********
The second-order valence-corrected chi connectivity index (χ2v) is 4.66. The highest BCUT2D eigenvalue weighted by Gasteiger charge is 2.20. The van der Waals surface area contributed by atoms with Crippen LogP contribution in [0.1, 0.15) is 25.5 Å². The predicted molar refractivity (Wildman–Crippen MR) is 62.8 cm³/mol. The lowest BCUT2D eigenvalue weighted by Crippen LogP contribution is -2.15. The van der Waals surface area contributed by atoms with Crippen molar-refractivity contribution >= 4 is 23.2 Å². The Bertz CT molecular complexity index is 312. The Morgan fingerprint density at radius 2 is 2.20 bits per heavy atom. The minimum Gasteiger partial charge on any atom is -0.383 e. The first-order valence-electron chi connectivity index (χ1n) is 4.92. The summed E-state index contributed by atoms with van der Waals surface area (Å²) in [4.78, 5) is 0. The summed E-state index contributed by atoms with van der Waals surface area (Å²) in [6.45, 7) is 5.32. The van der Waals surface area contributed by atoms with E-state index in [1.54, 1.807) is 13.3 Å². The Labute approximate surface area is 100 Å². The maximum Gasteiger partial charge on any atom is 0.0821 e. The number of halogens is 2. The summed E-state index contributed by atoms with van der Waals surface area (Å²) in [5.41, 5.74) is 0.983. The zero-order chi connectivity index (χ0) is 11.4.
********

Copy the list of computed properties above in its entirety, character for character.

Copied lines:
The second-order valence-corrected chi connectivity index (χ2v) is 4.66. The highest BCUT2D eigenvalue weighted by Gasteiger charge is 2.20. The van der Waals surface area contributed by atoms with Crippen LogP contribution in [0.1, 0.15) is 25.5 Å². The predicted molar refractivity (Wildman–Crippen MR) is 62.8 cm³/mol. The lowest BCUT2D eigenvalue weighted by Crippen LogP contribution is -2.15. The van der Waals surface area contributed by atoms with Crippen molar-refractivity contribution >= 4 is 23.2 Å². The Bertz CT molecular complexity index is 312. The Morgan fingerprint density at radius 2 is 2.20 bits per heavy atom. The minimum Gasteiger partial charge on any atom is -0.383 e. The first-order valence-electron chi connectivity index (χ1n) is 4.92. The summed E-state index contributed by atoms with van der Waals surface area (Å²) in [4.78, 5) is 0. The summed E-state index contributed by atoms with van der Waals surface area (Å²) in [6.45, 7) is 5.32. The van der Waals surface area contributed by atoms with E-state index in [1.54, 1.807) is 13.3 Å². The Labute approximate surface area is 100 Å². The maximum Gasteiger partial charge on any atom is 0.0821 e. The number of halogens is 2. The summed E-state index contributed by atoms with van der Waals surface area (Å²) in [5.41, 5.74) is 0.983. The zero-order chi connectivity index (χ0) is 11.4.